Best Practices for Safe Drum Storage and Dispensing Operations


Companies transport, store and dispense many different flammable liquids using 55-gallon drums. Any one of these routine activities has the potential to create an explosive situation.

In 2008, the US Chemical Safety and Hazard Investigation Board investigated a series of explosions at a chemical distribution facility. During a filling operation, static electricity built up between the hose nozzle and a tote of ethyl acetate. This created a spark, which started a fire in the tote. The fire quickly spread, causing a buildup of heat and pressure in other drums in the facility. Investigators described the disaster in these terms: "A large plume of smoke and rocketing barrels and debris triggered an evacuation of the businesses surrounding the facility."

What precautions can prevent drum storage and dispensing operations from becoming dangerous?

Grounding and Bonding during Drum Storage or Dispensing

Grounding and bonding prevents the buildup of static electricity, which is an accumulation of electrical charge. Static electricity sparks can result in fire. Antistatic wires stop the buildup of electrical charge and solve this problem in two different ways:

  • Grounding is an electrical connection between a metal storage drum and an electrical earth using antistatic wires. The connection provides a safe path for an electrical charge to leave the drum without causing a spark. Always ground drums while they are in storage and while dispensing their contents.
  • Bonding is an electrical connection between a metal storage drum and other metal equipment using antistatic wires. It prevents the buildup of electrical charge between them by providing a path for electric current to flow. Bond all equipment used in drum storage and dispensing operations with each other.

Antistatic wires are normally multi-strand wires, that bolt or clamp to the equipment in use. They come insulated or uninsulated, although defects are easier to identify on uninsulated cables. Keep connections clean and free of rust to ensure a good electrical connection. Otherwise, static electricity could still accumulate causing a spark.

Drum Dispensing via Gravity Flow and Pump Methods

The two acceptable methods for drawing off hazardous liquids from drums are by pumping, or by gravity.

The gravity flow method of drum dispensing uses a drum faucet. Position drums horizontally so the contents flow out when the faucet opens. The self-closing design prevents spills if someone leaves the faucet open. Self-closing safety faucets also contain flash back arrestors to prevent sparks from entering the drum and igniting the contents.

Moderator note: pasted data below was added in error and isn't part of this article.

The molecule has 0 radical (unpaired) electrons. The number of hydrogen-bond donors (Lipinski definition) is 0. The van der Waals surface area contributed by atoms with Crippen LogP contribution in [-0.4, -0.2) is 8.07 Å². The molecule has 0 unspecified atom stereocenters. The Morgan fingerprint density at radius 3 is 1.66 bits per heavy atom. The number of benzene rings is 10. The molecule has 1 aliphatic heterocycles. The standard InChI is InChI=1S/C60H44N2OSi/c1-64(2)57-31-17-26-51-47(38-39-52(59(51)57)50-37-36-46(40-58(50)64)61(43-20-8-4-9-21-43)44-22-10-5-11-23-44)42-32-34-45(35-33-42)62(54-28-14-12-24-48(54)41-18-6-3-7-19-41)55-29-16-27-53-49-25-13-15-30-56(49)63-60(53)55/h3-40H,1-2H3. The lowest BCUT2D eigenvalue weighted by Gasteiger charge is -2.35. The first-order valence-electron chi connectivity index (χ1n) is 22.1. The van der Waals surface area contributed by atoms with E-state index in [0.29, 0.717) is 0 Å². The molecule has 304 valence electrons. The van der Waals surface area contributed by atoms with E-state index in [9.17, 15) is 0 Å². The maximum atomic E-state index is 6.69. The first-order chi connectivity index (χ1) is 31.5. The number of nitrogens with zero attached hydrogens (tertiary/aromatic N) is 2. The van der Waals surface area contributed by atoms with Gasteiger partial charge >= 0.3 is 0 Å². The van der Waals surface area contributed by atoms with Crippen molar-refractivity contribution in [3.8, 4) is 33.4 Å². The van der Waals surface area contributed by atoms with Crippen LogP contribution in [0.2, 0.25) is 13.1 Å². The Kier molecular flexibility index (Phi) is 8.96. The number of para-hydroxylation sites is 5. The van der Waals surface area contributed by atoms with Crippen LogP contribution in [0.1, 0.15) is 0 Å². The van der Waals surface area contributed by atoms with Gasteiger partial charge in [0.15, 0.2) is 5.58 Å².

Some jurisdictions prohibit gravity flow dispensing. Always check local regulations.

For vertical drum storage, use the pump method for dispensing its content. The pump mounts onto the drum and dispenses the product from the drum to a receiving vessel. A variety of pumps are available. Some offer features such as self-bonding hoses as an additional safety measure.

Safely Venting Drums

Drum venting is important for overpressure and vacuum conditions.

When dispensing from a drum, the removal of liquid creates a vacuum in the storage drum. A sudden drop in temperature can also cause a vacuum due to contraction of the vapors in the drum. By drawing air into the drum, the pressure vent balances the internal and external pressure, preventing a vacuum from developing. When a pressure vent fails or is not present, a vacuum could cause the drum to collapse, resulting in an uncontrolled release and the potential for fire and injuries.

In conditions of high temperature and pressure, drums have the capacity to explode. When pressure builds up in the drum, a pressure vent allows vapors to escape from the drum. This relieves the pressure before it reaches explosive conditions. Safety vents open at a pressure of 5 psi (0.35 bar) and then seal once the pressure drops to a safe level.

Regulations specify installing a vent for both vacuum and high pressure relief when a faucet is attached to a drum. Install the vent in the drum bung opening.Controlling Drum Spills

Spills happen, especially when transferring liquids from drums. Safe drum dispensing practices include containing spills. Some drum caddies include spill containment features. Others require a spill tray underneath the faucet to catch any unintended leaks and spills.

Uncontained spills cause slip hazards and potential injuries. They also create fire risks.

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